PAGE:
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Re: Free-Fall of Concrete [segregation][Subject Prev][Subject Next][Thread Prev][Thread Next]
- To: JCoombs(--nospam--at)carollo.com, seaint(--nospam--at)seaint.org
- Subject: Re: Free-Fall of Concrete [segregation]
- From: Rhkratzse(--nospam--at)aol.com
- Date: Wed, 30 Apr 2008 16:00:01 EDT
I beg to disagree. Imagine the first bit of concrete falling 8' or 12' down into wall forms, hitting rebar on the way down, losing a little cement paste every time it touches a rebar, so that when it gets to the bottom of the form it's mostly aggregate, with much less paste. I could show you a photo of the resultant wall, with nothing but aggregate (AKA rock pockets) at the bottom 6" or so of the wall. Not good.
We solved that problem by first placing a several-inch-thick "bed" of grout (for lack of better word), consisting of the regular concrete mix without the large aggregate, in the bottom of the forms. This provided a good mix at the construction joint with the previous pour.
Ralph Hueston Kratz, S.E.
Richmond CA USA
In a message dated 4/30/08 12:45:20 PM, JCoombs(--nospam--at)carollo.com writes:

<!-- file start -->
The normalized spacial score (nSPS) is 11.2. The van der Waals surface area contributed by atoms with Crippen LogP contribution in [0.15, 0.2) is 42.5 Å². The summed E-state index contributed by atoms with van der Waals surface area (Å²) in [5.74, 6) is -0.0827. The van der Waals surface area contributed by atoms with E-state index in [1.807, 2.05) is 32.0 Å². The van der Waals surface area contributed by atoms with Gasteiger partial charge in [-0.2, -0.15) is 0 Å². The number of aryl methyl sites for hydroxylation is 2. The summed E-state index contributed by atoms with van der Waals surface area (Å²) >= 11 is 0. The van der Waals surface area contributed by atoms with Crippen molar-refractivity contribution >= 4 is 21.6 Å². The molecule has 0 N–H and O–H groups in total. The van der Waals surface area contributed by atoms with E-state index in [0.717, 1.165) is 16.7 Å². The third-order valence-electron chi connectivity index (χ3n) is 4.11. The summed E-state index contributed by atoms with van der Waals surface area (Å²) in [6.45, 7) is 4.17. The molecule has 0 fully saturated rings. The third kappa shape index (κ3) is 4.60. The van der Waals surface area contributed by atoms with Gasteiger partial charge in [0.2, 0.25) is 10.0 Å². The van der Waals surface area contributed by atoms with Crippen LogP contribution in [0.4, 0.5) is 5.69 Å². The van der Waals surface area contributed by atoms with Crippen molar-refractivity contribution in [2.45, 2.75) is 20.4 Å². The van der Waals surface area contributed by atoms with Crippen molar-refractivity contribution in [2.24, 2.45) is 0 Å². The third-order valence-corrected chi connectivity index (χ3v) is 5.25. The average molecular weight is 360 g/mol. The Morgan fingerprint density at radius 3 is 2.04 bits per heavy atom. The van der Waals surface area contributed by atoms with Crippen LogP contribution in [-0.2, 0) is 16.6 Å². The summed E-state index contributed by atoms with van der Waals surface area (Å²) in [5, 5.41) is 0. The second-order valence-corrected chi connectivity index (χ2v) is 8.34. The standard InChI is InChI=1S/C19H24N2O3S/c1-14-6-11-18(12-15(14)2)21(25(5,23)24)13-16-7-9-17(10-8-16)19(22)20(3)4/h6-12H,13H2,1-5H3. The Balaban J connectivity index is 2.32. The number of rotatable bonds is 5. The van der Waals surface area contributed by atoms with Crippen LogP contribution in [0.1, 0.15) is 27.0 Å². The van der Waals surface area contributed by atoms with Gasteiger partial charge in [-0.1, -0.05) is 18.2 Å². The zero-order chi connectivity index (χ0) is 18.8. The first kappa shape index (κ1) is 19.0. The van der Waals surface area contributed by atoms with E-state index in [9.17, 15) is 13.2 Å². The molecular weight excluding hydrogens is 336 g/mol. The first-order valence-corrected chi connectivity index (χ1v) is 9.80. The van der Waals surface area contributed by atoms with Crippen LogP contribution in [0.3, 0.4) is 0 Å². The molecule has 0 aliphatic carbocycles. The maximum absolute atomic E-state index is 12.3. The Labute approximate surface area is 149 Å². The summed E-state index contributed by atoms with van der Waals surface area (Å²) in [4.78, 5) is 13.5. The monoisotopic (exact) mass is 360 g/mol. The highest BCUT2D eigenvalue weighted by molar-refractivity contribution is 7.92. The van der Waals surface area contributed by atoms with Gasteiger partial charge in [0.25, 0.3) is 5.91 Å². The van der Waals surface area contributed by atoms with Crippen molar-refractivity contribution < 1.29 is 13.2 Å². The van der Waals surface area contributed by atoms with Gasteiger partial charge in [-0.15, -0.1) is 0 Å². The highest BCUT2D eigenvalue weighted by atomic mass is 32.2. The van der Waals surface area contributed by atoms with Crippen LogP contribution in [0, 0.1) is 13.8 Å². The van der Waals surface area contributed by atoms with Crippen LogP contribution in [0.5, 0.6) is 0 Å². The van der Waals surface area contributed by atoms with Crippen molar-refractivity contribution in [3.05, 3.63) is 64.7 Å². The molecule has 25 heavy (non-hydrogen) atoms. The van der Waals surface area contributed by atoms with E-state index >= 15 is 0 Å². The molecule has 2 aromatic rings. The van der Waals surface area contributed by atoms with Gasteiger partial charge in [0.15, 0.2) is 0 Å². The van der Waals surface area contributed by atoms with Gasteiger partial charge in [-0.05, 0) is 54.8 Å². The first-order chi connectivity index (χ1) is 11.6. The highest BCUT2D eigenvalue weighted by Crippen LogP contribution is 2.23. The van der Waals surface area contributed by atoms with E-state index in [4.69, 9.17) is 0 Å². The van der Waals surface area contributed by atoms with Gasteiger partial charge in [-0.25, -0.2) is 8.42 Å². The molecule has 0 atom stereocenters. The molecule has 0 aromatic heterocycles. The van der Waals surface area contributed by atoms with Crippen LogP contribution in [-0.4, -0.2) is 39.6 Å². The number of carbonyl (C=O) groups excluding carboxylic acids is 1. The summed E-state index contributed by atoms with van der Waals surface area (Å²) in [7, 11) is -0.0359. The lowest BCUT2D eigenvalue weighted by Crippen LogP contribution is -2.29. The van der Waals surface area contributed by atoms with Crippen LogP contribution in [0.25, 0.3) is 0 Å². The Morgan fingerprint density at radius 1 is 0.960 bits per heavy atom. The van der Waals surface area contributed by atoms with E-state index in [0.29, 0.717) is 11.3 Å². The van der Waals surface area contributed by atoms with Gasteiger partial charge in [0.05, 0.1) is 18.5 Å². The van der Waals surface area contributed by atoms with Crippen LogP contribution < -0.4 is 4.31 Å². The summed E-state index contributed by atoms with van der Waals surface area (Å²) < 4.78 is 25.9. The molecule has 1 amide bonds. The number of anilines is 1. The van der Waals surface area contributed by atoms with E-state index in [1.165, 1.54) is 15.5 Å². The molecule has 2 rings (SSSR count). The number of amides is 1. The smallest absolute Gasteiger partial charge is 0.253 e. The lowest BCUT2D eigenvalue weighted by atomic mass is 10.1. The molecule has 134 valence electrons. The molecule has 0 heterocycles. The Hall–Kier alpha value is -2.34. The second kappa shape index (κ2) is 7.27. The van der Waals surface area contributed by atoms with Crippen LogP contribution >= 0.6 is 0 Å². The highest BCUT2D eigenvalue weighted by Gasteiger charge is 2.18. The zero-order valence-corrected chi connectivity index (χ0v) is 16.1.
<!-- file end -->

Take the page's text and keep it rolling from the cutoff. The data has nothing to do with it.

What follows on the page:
If the larger aggregate gets "seggregated out" where does it go? There is still the same amount of cement, sand, and aggregate getting dumped into the forms and dispersed. (Seggregation at the joint of new-to-hardened concrete is always a problem no matter what method is used.) It's difficult and time consuming to pull a 10 ft tremie out of 15 ft forms because the form ties are at 12'-18" centers. That results is the workers dumping a WHOLE LOT in one spot so he can move the tremie over 10 ft.
Let it drop down and mix itself up. IMHO the bottom line is that proper mix, dispensing evenly, and proper consolidation (vibration) are more important than how far it falls. The main stated problem with "believers" is that too much concrete hitting the tied rebar on the way down can displace said rebar.
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